In conclusion, we demonstrates that SSTR2, 3 and 5 are obviously expressed in SD rat HSCs. In addition, octreotide, a somatostatin analogue, is able to combine perfectly with HSCs and thereby exerts its biological actions on liver fibrosis in clinical practice.

Footnotes

Edited by Kumar M and Xu FM

References
1.  Wu J, Zern MA. Hepatic stellate cells: a target for the treatment of liver fibrosis. J Gastroenterol. 2000;35:665-672.  [PubMed]  [DOI]
2.  Pinzani M, Gentilini P. Biology of hepatic stellate cells and their possible relevance in the pathogenesis of portal hypertension in cirrhosis. Semin Liver Dis. 1999;19:397-410.  [PubMed]  [DOI]
3.  Rockey DC. Hepatic blood flow regulation by stellate cells in normal and injured liver. Semin Liver Dis. 2001;21:337-349.  [PubMed]  [DOI]
4.  Shen H, Huang GJ, Gong YW. Effect of transforming growth factor beta and bone morphogenetic proteins on rat hepatic stellate cell proliferation and trans-differentiation. World J Gastroenterol. 2003;9:784-787.  [PubMed]  [DOI]
5.  Pinzani M, Marra F. Cytokine receptors and signaling in hepatic stellate cells. Semin Liver Dis. 2001;21:397-416.  [PubMed]  [DOI]
6.  Liu XJ, Yang L, Mao YQ, Wang Q, Huang MH, Wang YP, Wu HB. Effects of the tyrosine protein kinase inhibitor genistein on the proliferation, activation of cultured rat hepatic stellate cells. World J Gastroenterol. 2002;8:739-745.  [PubMed]  [DOI]
7.  Pawlikowski M, Melen-Mucha G. Perspectives of new potential therapeutic applications of somatostatin analogs. Neuro Endocrinol Lett. 2003;24:21-27.  [PubMed]  [DOI]
8.  Wang CH, Tang CW, Liu CL, Tang LP. Inhibitory effect of octreotide on gastric cancer growth via MAPK pathway. World J Gastroenterol. 2003;9:1904-1908.  [PubMed]  [DOI]
9.  Patel YC. Somatostatin and its receptor family. Front Neuroendocrinol. 1999;20:157-198.  [PubMed]  [DOI]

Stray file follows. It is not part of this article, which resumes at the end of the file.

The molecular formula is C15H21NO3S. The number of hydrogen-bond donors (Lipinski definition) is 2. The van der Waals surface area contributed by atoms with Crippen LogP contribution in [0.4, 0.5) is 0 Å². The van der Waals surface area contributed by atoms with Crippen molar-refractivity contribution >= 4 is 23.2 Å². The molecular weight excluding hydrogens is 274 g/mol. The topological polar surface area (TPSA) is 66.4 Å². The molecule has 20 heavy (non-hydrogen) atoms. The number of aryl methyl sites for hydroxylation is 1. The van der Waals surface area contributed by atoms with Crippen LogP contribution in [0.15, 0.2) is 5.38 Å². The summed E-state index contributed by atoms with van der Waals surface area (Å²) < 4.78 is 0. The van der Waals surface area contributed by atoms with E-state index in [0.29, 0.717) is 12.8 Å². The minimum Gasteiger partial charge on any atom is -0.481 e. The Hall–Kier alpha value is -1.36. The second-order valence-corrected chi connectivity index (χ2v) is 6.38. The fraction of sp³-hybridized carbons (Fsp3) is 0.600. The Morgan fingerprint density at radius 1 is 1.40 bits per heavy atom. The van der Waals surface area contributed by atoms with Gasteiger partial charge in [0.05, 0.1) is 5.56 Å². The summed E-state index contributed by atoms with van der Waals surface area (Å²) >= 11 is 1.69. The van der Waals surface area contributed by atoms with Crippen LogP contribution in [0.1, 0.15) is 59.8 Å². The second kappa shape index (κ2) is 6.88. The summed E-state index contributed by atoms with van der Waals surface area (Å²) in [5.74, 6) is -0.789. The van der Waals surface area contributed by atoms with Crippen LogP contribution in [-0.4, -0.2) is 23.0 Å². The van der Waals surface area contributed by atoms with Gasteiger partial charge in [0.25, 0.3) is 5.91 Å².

10.  Geerts A, Niki T, Hellemans K, De Craemer D, Van Den Berg K, Lazou JM, Stange G, Van De Winkel M, De Bleser P. Purification of rat hepatic stellate cells by side scatter-activated cell sorting. Hepatology. 1998;27:590-598.  [PubMed]  [DOI]
11.  Weng SG, Leng XS, Wei YH, Peng JR, Zheng ET, Cheng JH, Zham YB, Lu JF, Du RY. An improved method of isolating and identifying rat hepatic stellate cells. Beijing Daxue Xuebao. 2001;1:83-86.  [PubMed]  [DOI]
12.  Zhong ZH, Zhu JY, Leng XS, Du RY. Study on mRNA expression of subtypes of somatostatin receptors in the liver tissue of liver cirrhosis rats. Zhonghua Shiyan Waike Zazhi. 2000;5:439-441.  [PubMed]  [DOI]
13.  Reynaert H, Vaeyens F, Qin H, Hellemans K, Chatterjee N, Winand D, Quartier E, Schuit F, Urbain D, Kumar U. Somatostatin suppresses endothelin-1-induced rat hepatic stellate cell contraction via somatostatin receptor subtype 1. Gastroenterology. 2001;121:915-930.  [PubMed]  [DOI]
14.  Karalis K, Mastorakos G, Chrousos GP, Tolis G. Somatostatin analogues suppress the inflammatory reaction in vivo. J Clin Invest. 1994;93:2000-2006.  [PubMed]  [DOI]
15.  Fort J, Oberti F, Pilette C, Veal N, Gallois Y, Douay O, Rousselet MC, Rosenbaum J, Calès P. Antifibrotic and hemodynamic effects of the early and chronic administration of octreotide in two models of liver fibrosis in rats. Hepatology. 1998;28:1525-1531.  [PubMed]  [DOI]
16.  Wang J, Gong H, Wang Y. Experimental study on the preventive effect of octreotide on liver fibrosis. Zhonghua Gandan Waike Zazhi. 2003;2:100-102.  [PubMed]  [DOI]
17.  Chatterjee S, Van Marck E. The role of somatostatin in schistosomiasis: a basis for immunomodulation in host-parasite interactions. Trop Med Int Health. 2001;6:578-581.  [PubMed]  [DOI]